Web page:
Cheesy Breakfast Monkey Bread with Sausage and Eggs

baked rolls in dutch oven baked roll on plate with butter and knife

I hope you enjoy this recipe! Take a browse around the site and please let me know if you make anything by leaving a comment and rating the recipe below. Don’t hesitate to reach out if you have any questions, concerns, or requests!

No-Knead Artisan Rolls

No-Knead Artisan Rolls

Yield: 6
Prep Time: 12 hours
Cook Time: 45 minutes
Total Time: 12 hours 45 minutes
These No-Knead Artisan Rolls are the smaller version of the bread that you can use for burgers, crostini, or avocado toast!

Ingredients

  • 3 cups all-purpose flour
  • 2-3 teaspoons kosher salt
  • 1/2 teaspoon active dry yeast
  • 1 1/2 cups warm water

Instructions

  1. In a large bowl, stir together the flour, salt, and yeast. Stir in water using a wooden spoon until the mixture forms a shaggy dough. But, don't over-work the dough, you want it to be just combined.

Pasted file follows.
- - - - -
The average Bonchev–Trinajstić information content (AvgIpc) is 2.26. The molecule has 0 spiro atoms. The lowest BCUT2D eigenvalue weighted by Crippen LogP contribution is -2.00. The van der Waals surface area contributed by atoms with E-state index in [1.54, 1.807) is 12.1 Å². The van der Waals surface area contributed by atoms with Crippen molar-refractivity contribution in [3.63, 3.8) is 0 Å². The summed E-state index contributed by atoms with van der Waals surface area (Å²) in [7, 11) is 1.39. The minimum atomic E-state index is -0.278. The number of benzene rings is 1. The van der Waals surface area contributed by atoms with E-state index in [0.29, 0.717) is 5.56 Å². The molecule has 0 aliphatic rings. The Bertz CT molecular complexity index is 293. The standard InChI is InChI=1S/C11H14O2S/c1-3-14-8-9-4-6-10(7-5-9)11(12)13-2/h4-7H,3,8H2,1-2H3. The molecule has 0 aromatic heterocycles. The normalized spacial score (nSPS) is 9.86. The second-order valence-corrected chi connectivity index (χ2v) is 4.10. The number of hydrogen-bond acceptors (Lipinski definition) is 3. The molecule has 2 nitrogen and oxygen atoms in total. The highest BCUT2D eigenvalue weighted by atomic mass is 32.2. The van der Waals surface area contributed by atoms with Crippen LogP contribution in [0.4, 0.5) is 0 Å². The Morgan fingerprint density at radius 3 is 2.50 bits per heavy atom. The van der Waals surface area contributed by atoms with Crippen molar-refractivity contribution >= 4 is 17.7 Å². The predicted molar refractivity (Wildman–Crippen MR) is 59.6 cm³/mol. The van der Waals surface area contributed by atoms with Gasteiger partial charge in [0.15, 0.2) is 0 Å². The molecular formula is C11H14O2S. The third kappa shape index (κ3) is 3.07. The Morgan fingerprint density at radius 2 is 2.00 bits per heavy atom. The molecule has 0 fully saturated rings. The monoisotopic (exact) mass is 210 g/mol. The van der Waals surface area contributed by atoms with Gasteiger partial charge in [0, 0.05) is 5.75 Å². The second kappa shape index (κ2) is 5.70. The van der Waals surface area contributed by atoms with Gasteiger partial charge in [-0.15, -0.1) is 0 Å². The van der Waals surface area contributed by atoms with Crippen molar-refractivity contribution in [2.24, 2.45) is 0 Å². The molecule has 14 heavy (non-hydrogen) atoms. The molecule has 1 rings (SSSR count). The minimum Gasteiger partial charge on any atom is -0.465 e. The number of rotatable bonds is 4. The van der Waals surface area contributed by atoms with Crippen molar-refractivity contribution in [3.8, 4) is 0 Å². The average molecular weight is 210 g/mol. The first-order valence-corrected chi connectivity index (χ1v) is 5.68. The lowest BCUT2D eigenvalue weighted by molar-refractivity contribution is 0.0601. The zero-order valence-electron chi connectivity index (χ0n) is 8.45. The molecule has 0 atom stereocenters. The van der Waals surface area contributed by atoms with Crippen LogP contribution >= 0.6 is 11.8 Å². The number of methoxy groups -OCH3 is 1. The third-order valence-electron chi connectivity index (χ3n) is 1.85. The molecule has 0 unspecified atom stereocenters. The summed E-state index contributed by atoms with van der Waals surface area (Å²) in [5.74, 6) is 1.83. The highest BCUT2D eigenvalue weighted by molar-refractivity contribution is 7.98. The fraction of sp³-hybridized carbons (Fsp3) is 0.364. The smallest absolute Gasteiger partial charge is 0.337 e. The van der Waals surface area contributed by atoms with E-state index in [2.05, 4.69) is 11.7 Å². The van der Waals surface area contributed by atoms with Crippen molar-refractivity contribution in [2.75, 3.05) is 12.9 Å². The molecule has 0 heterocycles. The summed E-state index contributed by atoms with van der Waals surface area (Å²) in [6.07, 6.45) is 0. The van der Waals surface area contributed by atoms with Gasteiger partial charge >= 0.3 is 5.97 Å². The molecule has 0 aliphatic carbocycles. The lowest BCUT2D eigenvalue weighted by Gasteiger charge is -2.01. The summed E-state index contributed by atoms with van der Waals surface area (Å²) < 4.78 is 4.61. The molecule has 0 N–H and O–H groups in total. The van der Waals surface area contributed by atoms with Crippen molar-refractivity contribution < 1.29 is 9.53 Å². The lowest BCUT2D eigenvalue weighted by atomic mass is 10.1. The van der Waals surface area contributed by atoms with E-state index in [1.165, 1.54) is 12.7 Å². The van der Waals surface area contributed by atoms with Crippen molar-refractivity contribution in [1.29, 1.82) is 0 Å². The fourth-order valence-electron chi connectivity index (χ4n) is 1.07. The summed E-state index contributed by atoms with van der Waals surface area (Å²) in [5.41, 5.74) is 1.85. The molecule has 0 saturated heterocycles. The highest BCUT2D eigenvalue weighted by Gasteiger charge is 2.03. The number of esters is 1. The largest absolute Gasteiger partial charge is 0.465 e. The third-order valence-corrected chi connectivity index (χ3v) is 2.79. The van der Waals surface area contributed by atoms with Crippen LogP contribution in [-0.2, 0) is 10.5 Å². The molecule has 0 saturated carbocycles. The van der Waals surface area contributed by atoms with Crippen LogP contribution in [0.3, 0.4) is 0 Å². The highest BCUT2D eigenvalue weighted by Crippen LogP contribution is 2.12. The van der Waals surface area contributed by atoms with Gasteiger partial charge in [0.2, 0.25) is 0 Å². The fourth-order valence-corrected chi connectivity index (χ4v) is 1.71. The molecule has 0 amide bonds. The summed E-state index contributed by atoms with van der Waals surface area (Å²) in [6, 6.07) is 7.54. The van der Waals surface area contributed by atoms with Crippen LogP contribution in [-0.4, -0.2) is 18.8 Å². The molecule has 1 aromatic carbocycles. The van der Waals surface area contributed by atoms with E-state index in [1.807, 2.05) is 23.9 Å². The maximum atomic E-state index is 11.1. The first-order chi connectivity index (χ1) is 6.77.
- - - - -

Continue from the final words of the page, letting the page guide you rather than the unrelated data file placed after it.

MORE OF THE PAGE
2. Cover bowl tightly with plastic wrap. Let dough sit at room temperature for 8-24 hours to rise. I like to store mine in an "off" oven.
  3. After the dough has risen and has little air pockets, preheat the oven to 450 degrees F.
  4. Place your Dutch oven into the preheated oven for 30 minutes. Do not skip this step.
  5. While your Dutch oven preheats, turn the dough out onto a well-floured surface. With floured hands, form the dough into a ball. Divide into 6 equal-sized pieces and gently form into round balls. Cover dough loosely and let rest.
  6. After the 30 minutes are up, CAREFULLY remove the Dutch oven. With floured hands, place in dough balls.
  7. Replace cover and bake for 30 minutes covered. Carefully remove the cover and bake for an additional 10-15 minutes, uncovered. I find that mine takes about 12 minutes, but just keep an eye on them.
  8. Allow them to cool slightly and transfer to a cooling rack. Slice in half horizontally to use as a burger or sandwich roll or cut in vertical diagonal slices for crostini. The possibilities are endless!

Notes

See the blog post above.

Did you make this recipe?